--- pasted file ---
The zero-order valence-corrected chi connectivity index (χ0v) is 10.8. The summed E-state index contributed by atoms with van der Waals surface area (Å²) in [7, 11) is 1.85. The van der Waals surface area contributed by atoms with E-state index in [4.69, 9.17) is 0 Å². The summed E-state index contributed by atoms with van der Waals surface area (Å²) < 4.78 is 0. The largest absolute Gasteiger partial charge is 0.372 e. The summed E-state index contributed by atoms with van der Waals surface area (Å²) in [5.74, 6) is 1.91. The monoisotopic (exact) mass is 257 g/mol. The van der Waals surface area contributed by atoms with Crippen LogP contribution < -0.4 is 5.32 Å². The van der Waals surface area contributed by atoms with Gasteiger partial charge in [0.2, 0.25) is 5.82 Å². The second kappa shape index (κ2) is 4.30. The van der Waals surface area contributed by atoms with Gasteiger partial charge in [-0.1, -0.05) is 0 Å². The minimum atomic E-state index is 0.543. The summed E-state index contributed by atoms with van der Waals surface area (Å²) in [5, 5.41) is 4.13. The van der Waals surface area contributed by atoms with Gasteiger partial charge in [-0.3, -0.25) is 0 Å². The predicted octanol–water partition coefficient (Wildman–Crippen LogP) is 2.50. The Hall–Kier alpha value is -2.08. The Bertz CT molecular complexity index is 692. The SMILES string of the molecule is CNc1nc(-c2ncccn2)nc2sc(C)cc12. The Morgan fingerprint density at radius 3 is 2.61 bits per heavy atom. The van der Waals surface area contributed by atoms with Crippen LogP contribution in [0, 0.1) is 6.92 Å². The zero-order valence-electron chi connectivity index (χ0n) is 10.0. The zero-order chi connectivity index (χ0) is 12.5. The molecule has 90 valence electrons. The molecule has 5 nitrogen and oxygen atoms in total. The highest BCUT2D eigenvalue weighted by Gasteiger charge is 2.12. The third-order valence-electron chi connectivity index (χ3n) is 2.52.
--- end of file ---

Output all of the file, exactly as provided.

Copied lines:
The zero-order valence-corrected chi connectivity index (χ0v) is 10.8. The summed E-state index contributed by atoms with van der Waals surface area (Å²) in [7, 11) is 1.85. The van der Waals surface area contributed by atoms with E-state index in [4.69, 9.17) is 0 Å². The summed E-state index contributed by atoms with van der Waals surface area (Å²) < 4.78 is 0. The largest absolute Gasteiger partial charge is 0.372 e. The summed E-state index contributed by atoms with van der Waals surface area (Å²) in [5.74, 6) is 1.91. The monoisotopic (exact) mass is 257 g/mol. The van der Waals surface area contributed by atoms with Crippen LogP contribution < -0.4 is 5.32 Å². The van der Waals surface area contributed by atoms with Gasteiger partial charge in [0.2, 0.25) is 5.82 Å². The second kappa shape index (κ2) is 4.30. The van der Waals surface area contributed by atoms with Gasteiger partial charge in [-0.1, -0.05) is 0 Å². The minimum atomic E-state index is 0.543. The summed E-state index contributed by atoms with van der Waals surface area (Å²) in [5, 5.41) is 4.13. The van der Waals surface area contributed by atoms with Gasteiger partial charge in [-0.3, -0.25) is 0 Å². The predicted octanol–water partition coefficient (Wildman–Crippen LogP) is 2.50. The Hall–Kier alpha value is -2.08. The Bertz CT molecular complexity index is 692. The SMILES string of the molecule is CNc1nc(-c2ncccn2)nc2sc(C)cc12. The Morgan fingerprint density at radius 3 is 2.61 bits per heavy atom. The van der Waals surface area contributed by atoms with Crippen LogP contribution in [0, 0.1) is 6.92 Å². The zero-order valence-electron chi connectivity index (χ0n) is 10.0. The zero-order chi connectivity index (χ0) is 12.5. The molecule has 90 valence electrons. The molecule has 5 nitrogen and oxygen atoms in total. The highest BCUT2D eigenvalue weighted by Gasteiger charge is 2.12. The third-order valence-electron chi connectivity index (χ3n) is 2.52.